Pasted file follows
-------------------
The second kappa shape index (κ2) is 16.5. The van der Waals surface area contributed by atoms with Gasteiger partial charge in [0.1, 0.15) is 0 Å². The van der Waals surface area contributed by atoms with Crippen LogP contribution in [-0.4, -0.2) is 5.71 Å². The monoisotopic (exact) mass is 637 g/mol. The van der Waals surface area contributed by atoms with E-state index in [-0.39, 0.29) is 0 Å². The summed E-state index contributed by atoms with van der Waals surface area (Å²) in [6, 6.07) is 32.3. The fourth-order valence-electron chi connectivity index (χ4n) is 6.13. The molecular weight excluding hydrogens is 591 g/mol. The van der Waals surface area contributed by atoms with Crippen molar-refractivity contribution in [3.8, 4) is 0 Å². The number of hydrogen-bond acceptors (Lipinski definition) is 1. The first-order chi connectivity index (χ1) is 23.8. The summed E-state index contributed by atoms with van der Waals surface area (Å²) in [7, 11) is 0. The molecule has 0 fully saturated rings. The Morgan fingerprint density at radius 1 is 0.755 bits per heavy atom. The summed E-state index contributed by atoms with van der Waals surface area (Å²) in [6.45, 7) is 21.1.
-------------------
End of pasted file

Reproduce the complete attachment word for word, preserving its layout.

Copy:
The second kappa shape index (κ2) is 16.5. The van der Waals surface area contributed by atoms with Gasteiger partial charge in [0.1, 0.15) is 0 Å². The van der Waals surface area contributed by atoms with Crippen LogP contribution in [-0.4, -0.2) is 5.71 Å². The monoisotopic (exact) mass is 637 g/mol. The van der Waals surface area contributed by atoms with E-state index in [-0.39, 0.29) is 0 Å². The summed E-state index contributed by atoms with van der Waals surface area (Å²) in [6, 6.07) is 32.3. The fourth-order valence-electron chi connectivity index (χ4n) is 6.13. The molecular weight excluding hydrogens is 591 g/mol. The van der Waals surface area contributed by atoms with Crippen molar-refractivity contribution in [3.8, 4) is 0 Å². The number of hydrogen-bond acceptors (Lipinski definition) is 1. The first-order chi connectivity index (χ1) is 23.8. The summed E-state index contributed by atoms with van der Waals surface area (Å²) in [7, 11) is 0. The molecule has 0 fully saturated rings. The Morgan fingerprint density at radius 1 is 0.755 bits per heavy atom. The summed E-state index contributed by atoms with van der Waals surface area (Å²) in [6.45, 7) is 21.1.